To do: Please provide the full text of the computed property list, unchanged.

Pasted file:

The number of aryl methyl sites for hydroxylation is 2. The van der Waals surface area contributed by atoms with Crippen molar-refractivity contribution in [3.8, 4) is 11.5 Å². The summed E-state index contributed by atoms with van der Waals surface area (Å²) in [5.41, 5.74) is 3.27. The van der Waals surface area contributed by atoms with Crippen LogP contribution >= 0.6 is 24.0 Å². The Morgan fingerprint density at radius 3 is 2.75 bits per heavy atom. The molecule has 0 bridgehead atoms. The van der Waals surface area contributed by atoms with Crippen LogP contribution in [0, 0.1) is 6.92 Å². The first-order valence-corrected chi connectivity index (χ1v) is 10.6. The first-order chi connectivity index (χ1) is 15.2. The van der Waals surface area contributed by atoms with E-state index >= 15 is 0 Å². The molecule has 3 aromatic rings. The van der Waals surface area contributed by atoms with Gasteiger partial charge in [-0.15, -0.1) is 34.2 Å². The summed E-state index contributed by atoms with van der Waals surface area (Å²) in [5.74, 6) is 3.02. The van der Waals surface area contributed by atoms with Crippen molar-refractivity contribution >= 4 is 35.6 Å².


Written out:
The number of aryl methyl sites for hydroxylation is 2. The van der Waals surface area contributed by atoms with Crippen molar-refractivity contribution in [3.8, 4) is 11.5 Å². The summed E-state index contributed by atoms with van der Waals surface area (Å²) in [5.41, 5.74) is 3.27. The van der Waals surface area contributed by atoms with Crippen LogP contribution >= 0.6 is 24.0 Å². The Morgan fingerprint density at radius 3 is 2.75 bits per heavy atom. The molecule has 0 bridgehead atoms. The van der Waals surface area contributed by atoms with Crippen LogP contribution in [0, 0.1) is 6.92 Å². The first-order valence-corrected chi connectivity index (χ1v) is 10.6. The first-order chi connectivity index (χ1) is 15.2. The van der Waals surface area contributed by atoms with E-state index >= 15 is 0 Å². The molecule has 3 aromatic rings. The van der Waals surface area contributed by atoms with Gasteiger partial charge in [-0.15, -0.1) is 34.2 Å². The summed E-state index contributed by atoms with van der Waals surface area (Å²) in [5.74, 6) is 3.02. The van der Waals surface area contributed by atoms with Crippen molar-refractivity contribution >= 4 is 35.6 Å².